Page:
Classroom Furniture

Study Carrels Return in an Age of Distraction

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Study carrels have a long history when you consider they go back to 13th century London and Westminster Abbey. Study CarrelWith Encyclopedia Britannica telling us they went back even further in cathedrals of the era, you can see the original purpose of the carrel. Back then, they were meant for serious religious study, which denotes that even in the 13th century, distractions were possible.

Today, distractions are everywhere, especially in schools. When a student needs to concentrate on a project, many classrooms have collaborative setups as a way to use distractions as a benefit. But when it comes to learning on a computer, a student may have to work on his or own. With so much demand on our new generation to learn new technology, a study carrel may be necessary in every classroom to sort through the perplexity.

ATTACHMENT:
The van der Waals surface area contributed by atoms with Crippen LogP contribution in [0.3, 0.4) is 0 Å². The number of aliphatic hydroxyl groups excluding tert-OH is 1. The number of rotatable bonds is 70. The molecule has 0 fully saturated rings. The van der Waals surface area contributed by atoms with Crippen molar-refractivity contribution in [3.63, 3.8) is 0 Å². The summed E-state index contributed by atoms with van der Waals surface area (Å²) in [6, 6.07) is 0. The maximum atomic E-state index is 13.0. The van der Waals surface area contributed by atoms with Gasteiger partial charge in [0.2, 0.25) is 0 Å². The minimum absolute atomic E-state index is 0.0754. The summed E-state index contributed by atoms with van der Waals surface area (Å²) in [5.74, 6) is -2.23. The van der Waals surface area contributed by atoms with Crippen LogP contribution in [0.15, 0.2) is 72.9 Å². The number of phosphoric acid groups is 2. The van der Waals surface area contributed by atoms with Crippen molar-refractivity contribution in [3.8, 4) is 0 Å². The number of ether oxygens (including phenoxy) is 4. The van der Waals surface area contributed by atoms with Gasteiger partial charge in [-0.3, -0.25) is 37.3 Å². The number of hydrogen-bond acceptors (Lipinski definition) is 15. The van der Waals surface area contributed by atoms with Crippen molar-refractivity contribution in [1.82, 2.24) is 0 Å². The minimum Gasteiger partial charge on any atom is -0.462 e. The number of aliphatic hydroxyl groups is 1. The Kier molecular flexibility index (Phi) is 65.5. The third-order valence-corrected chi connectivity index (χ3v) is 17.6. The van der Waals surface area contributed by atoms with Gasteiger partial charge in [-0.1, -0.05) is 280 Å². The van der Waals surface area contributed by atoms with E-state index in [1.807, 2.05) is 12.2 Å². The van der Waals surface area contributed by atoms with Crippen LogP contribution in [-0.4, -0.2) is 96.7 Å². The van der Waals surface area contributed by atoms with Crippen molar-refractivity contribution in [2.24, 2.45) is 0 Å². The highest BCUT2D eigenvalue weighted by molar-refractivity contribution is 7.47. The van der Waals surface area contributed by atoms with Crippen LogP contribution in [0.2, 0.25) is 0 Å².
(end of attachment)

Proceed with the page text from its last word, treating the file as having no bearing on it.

Just what makes a perfect study carrel?

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Classroom Cleaning Tips

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Now that you have come back from your holiday break and the New Year is upon us, you might be feeling some mid-year doldrums. One easy way to liven the mood in your classroom is to rearrange, reorganize, and clean that classroom up. Here are some great tips for your mid-year classroom cleaning spree.

Dry Erase Board Cleaner

Dry Erase Board Cleaner

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The History of One-Room Schools